Friday, July 15, 2016

A Trio of Adult Fiction

I don't normally read very much adult fiction, but I've been trying some out lately.
Here's a group of three mini-reviews from the last couple of books I just flew through.


Life Before Death
by Abby Frucht
Scribner Book Company
July 1997

What a depressing book! Isobel discovers a lump on her breast, and in an alternate universes either recovers completely and helps her friend raise two Mexican orphans she impulsively adopts or the cancer worsens and she struggles as her health worsens and she finally succumbs to the disease. A heartbreaking look at infertility, adoption and childlessness, and the painful transitions of being born/giving birth and dying. I enjoyed My Real Children by Jo Walton much more, for it's slightly more sci-fi feel and more uplifting look at how different choices can create completely different life paths.

I borrowed this book from the library.


This Body
by Laurel Doud
Little, Brown & Co.
September 2009

I kept looking for a reason why the magic works exactly the way it did. This had more of a literary fiction feel - Katharine has a heart attack, and for reasons no one can understand, she awakes in the body of a 20-something drug addict, Thisby. She immediately sets to getting Thisby (herself?) cleaned up. Ultimately, this slow-paced book concentrated the bulk of the story on Katharine's wonderment at her situation, especially being in a new, younger, stronger body. Readers may wonder if "Katharine" is just a drug-fueled dream of Thisby's, but Katharine does hunt up her own teen children (never revealing her true identity, of course) and eventually comes to terms with the fact that she will be living out the rest of her life as someone else.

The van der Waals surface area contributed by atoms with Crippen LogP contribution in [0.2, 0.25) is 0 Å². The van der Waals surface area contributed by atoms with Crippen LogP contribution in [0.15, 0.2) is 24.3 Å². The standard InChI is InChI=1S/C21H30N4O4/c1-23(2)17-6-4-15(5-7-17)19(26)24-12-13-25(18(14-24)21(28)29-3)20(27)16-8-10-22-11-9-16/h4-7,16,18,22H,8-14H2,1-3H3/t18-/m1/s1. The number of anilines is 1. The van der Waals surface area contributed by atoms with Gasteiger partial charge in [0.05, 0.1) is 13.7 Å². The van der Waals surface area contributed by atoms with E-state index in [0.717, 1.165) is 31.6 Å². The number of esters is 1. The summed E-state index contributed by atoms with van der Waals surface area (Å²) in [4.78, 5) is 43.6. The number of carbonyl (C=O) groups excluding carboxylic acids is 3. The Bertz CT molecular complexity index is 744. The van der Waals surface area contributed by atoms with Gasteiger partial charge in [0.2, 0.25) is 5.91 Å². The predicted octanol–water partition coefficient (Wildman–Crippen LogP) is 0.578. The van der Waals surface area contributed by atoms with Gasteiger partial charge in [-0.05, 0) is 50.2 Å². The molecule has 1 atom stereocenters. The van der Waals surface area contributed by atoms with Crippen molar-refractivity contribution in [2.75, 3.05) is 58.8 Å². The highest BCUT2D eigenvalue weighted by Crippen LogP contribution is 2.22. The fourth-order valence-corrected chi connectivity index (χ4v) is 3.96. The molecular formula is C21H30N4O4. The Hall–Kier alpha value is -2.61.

I borrowed this book from the library.


Lily and the Octopus
by Steven Rowley
Simon & Schuster
June 2016

I have a confession to make: I am not a dog person. Also, I have never been a sucker for a book where the dog dies. This book though, is a heart-breaker! Quite against my will, I found myself being utterly charmed by silly, cute, lovable Lily. Her owner Ted, is a single gay man and he lavishes all of his attention on her as if she was his own child and dorky best friend rolled into one. You know what happens! Of course, the "octopus" is a tumor threatening Lily's life, robbing her energy and her life, and yup, you'd need a heart of stone to resist crying at Lily and Ted's inevitable goodbye.

I borrowed this book from the library.

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